Work life balance policies are lacking in-house, survey finds

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More than 50 percent of lawyers working in-house are not covered by any work life balance policy, a recent survey has found.

While 88 percent of lawyers surveyed by the Australian Corporate Lawyers Association rated work life balance as important or very important, only 49 percent of respondents reported that their organisation has a formal work life balance policy.

Telstra is one organisation that announced a formal work life balance policy last year.  The policy meant that all roles within the organisation would become flexible, following a significant investment into the technology necessary to work remotely.  The initiative, ‘All Roles Flex’ meant that employees were given the flexibility within their work day to address commitments they might have outside of work.

David Field, general counsel at Telstra, says the initiative is particularly positive for the legal profession where working long hours is common.

“There is a culture of unsustainable work hours within the legal profession.  Often lawyers think they can’t ask for different working arrangements or that they can’t push back on a deadline.  If you create an environment where you can open a conversation, it’s amazing what you find is doable and acceptable, and it’s great to be able to change that conversation,” he said.

Field said that the flexibility has meant that employee satisfaction is high and that his team has a low staff turnover.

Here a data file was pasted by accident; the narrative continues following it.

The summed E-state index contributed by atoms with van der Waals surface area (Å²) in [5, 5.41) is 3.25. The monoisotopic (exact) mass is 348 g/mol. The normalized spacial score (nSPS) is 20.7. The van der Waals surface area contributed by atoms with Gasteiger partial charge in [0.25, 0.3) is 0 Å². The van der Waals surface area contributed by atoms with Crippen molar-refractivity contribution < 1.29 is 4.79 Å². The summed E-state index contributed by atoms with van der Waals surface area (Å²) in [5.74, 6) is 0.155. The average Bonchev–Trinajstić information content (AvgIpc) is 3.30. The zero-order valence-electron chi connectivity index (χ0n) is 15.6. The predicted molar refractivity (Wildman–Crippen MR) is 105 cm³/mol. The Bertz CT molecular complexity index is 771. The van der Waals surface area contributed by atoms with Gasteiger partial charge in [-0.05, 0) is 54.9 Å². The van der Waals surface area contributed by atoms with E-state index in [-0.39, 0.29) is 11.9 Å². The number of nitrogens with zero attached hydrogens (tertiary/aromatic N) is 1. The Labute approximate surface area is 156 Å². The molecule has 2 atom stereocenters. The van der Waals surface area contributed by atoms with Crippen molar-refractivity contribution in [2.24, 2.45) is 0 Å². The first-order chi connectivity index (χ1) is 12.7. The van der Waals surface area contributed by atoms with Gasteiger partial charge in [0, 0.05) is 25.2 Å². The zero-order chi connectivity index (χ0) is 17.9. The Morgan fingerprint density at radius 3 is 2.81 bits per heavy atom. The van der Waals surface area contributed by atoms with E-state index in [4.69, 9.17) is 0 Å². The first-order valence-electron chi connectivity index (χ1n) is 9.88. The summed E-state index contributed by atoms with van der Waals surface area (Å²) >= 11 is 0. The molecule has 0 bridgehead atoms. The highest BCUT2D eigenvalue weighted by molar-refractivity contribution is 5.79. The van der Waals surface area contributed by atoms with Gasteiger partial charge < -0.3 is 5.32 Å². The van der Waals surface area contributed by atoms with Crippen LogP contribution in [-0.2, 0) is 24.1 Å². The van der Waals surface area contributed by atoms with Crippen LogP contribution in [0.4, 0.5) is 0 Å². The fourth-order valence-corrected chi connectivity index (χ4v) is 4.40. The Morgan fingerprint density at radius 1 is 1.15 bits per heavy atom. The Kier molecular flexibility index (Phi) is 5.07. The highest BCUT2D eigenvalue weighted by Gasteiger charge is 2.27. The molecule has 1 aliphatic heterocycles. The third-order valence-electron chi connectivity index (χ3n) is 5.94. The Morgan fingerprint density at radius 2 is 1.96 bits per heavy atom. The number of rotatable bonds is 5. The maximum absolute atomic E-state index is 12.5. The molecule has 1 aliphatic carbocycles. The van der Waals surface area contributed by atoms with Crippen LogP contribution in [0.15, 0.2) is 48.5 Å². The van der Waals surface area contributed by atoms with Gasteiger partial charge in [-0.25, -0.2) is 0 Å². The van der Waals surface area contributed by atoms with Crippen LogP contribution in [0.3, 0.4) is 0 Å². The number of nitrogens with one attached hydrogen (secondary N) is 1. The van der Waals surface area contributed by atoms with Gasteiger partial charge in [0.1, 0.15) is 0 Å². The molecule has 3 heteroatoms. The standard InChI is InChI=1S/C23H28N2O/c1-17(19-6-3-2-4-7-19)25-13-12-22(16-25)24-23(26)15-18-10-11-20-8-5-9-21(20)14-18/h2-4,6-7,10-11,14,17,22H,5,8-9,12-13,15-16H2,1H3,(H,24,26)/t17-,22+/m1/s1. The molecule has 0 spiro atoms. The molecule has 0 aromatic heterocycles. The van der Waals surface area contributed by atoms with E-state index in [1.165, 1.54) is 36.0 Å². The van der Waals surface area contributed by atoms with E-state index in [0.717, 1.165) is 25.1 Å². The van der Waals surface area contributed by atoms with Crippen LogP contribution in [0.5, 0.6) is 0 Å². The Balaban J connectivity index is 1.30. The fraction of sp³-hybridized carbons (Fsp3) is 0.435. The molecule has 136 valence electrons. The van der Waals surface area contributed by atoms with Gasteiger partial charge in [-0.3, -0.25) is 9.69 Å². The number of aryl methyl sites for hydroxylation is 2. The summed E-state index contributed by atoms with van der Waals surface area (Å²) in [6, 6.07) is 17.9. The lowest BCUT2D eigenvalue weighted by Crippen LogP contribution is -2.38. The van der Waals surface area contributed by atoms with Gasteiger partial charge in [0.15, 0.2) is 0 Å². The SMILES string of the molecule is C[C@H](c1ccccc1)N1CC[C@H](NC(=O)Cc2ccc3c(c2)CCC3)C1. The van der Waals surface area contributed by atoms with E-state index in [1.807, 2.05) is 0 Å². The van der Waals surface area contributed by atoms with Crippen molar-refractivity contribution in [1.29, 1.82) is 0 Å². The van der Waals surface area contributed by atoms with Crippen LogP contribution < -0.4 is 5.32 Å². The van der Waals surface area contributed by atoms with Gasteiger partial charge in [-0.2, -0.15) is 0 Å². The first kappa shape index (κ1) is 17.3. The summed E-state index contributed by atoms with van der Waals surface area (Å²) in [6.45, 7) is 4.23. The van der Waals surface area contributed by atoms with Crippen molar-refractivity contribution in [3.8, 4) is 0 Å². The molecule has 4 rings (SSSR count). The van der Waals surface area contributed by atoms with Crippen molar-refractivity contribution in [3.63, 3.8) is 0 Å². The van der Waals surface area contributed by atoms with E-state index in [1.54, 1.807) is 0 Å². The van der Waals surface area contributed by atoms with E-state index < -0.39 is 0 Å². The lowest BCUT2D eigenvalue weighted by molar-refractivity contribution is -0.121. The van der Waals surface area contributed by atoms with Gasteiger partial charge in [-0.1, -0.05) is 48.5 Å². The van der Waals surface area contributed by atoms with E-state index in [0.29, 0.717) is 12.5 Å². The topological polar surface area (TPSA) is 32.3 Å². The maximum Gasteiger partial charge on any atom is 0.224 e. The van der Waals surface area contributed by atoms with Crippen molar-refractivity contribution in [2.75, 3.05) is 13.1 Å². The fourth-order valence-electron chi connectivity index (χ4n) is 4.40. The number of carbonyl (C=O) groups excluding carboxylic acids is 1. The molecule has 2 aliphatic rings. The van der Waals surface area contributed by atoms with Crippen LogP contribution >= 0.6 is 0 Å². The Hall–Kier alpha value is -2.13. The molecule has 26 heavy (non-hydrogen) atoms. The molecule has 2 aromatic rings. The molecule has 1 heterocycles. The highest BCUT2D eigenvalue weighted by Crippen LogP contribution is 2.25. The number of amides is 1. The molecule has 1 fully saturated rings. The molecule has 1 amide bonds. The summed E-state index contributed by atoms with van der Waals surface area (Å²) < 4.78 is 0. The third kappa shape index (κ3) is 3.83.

“By allowing people to meet other commitments in their lives, outside of work, we are making a major investment in the sustainability of the team,” he said.

The Tristan Jepson Memorial Foundation, which promotes psychological health and safety within the legal community, introduced a set of 13 workplace guidelines last year.  The guidelines help organisations and their employees to combat the high risk of mental health problems.

Jeremy Hyman, a board member of the Foundation, says that the introduction of a formal policy is important in establishing a healthy work life balance.

"Part of creating a safe work place is creating a psychologically safe workplace. Organisations adopting formal policies related to psychological health of staff are important.  As different organisations will be at different stages of their journey to improve the standard of psychological support provided to employees, policies help to facilitate a supportive culture and set expectations for those in the workplace,” he said.